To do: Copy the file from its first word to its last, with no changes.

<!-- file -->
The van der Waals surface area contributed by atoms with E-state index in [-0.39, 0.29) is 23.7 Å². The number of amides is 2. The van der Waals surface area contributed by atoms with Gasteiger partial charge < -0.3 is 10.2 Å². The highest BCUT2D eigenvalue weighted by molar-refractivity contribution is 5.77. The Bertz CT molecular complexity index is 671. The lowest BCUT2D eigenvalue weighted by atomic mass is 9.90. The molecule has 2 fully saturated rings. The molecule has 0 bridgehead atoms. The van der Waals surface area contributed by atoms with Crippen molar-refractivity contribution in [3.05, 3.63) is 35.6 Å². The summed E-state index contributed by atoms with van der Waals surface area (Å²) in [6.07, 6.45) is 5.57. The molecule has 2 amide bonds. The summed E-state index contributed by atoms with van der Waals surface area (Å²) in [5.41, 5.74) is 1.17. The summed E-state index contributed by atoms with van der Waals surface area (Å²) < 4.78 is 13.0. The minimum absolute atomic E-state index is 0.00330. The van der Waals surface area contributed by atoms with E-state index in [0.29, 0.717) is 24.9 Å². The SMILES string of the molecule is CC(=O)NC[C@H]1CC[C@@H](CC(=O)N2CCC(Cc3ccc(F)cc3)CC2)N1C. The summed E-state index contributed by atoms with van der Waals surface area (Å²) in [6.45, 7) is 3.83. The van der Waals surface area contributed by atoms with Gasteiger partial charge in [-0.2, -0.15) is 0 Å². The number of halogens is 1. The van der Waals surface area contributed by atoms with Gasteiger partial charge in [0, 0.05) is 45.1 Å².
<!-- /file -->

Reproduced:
The van der Waals surface area contributed by atoms with E-state index in [-0.39, 0.29) is 23.7 Å². The number of amides is 2. The van der Waals surface area contributed by atoms with Gasteiger partial charge < -0.3 is 10.2 Å². The highest BCUT2D eigenvalue weighted by molar-refractivity contribution is 5.77. The Bertz CT molecular complexity index is 671. The lowest BCUT2D eigenvalue weighted by atomic mass is 9.90. The molecule has 2 fully saturated rings. The molecule has 0 bridgehead atoms. The van der Waals surface area contributed by atoms with Crippen molar-refractivity contribution in [3.05, 3.63) is 35.6 Å². The summed E-state index contributed by atoms with van der Waals surface area (Å²) in [6.07, 6.45) is 5.57. The molecule has 2 amide bonds. The summed E-state index contributed by atoms with van der Waals surface area (Å²) in [5.41, 5.74) is 1.17. The summed E-state index contributed by atoms with van der Waals surface area (Å²) < 4.78 is 13.0. The minimum absolute atomic E-state index is 0.00330. The van der Waals surface area contributed by atoms with E-state index in [0.29, 0.717) is 24.9 Å². The SMILES string of the molecule is CC(=O)NC[C@H]1CC[C@@H](CC(=O)N2CCC(Cc3ccc(F)cc3)CC2)N1C. The summed E-state index contributed by atoms with van der Waals surface area (Å²) in [6.45, 7) is 3.83. The van der Waals surface area contributed by atoms with Gasteiger partial charge in [-0.2, -0.15) is 0 Å². The number of halogens is 1. The van der Waals surface area contributed by atoms with Gasteiger partial charge in [0, 0.05) is 45.1 Å².